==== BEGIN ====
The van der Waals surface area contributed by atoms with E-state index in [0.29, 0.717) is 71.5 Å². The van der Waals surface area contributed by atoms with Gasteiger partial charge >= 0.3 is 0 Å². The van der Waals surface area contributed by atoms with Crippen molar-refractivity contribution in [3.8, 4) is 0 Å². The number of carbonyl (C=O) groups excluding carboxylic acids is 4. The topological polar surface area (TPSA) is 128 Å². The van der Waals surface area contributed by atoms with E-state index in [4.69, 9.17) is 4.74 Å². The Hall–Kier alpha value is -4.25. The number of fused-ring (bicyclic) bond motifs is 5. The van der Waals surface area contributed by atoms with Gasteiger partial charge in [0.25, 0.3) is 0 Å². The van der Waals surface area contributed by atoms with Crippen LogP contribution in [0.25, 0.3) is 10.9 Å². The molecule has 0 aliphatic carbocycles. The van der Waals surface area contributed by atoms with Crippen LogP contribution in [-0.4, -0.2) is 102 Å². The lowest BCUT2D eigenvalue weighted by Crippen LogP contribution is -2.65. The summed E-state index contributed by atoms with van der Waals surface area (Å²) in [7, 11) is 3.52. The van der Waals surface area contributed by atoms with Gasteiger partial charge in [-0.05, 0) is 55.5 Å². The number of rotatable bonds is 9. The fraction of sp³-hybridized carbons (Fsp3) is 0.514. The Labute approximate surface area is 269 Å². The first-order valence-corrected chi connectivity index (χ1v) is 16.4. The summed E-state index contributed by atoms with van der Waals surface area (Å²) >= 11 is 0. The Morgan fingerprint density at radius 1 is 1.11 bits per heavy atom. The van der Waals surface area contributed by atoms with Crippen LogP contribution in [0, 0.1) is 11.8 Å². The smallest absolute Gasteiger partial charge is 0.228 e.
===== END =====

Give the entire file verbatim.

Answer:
The van der Waals surface area contributed by atoms with E-state index in [0.29, 0.717) is 71.5 Å². The van der Waals surface area contributed by atoms with Gasteiger partial charge >= 0.3 is 0 Å². The van der Waals surface area contributed by atoms with Crippen molar-refractivity contribution in [3.8, 4) is 0 Å². The number of carbonyl (C=O) groups excluding carboxylic acids is 4. The topological polar surface area (TPSA) is 128 Å². The van der Waals surface area contributed by atoms with E-state index in [4.69, 9.17) is 4.74 Å². The Hall–Kier alpha value is -4.25. The number of fused-ring (bicyclic) bond motifs is 5. The van der Waals surface area contributed by atoms with Gasteiger partial charge in [0.25, 0.3) is 0 Å². The van der Waals surface area contributed by atoms with Crippen LogP contribution in [0.25, 0.3) is 10.9 Å². The molecule has 0 aliphatic carbocycles. The van der Waals surface area contributed by atoms with Crippen LogP contribution in [-0.4, -0.2) is 102 Å². The lowest BCUT2D eigenvalue weighted by Crippen LogP contribution is -2.65. The summed E-state index contributed by atoms with van der Waals surface area (Å²) in [7, 11) is 3.52. The van der Waals surface area contributed by atoms with Gasteiger partial charge in [-0.05, 0) is 55.5 Å². The number of rotatable bonds is 9. The fraction of sp³-hybridized carbons (Fsp3) is 0.514. The Labute approximate surface area is 269 Å². The first-order valence-corrected chi connectivity index (χ1v) is 16.4. The summed E-state index contributed by atoms with van der Waals surface area (Å²) >= 11 is 0. The Morgan fingerprint density at radius 1 is 1.11 bits per heavy atom. The van der Waals surface area contributed by atoms with Crippen LogP contribution in [0, 0.1) is 11.8 Å². The smallest absolute Gasteiger partial charge is 0.228 e.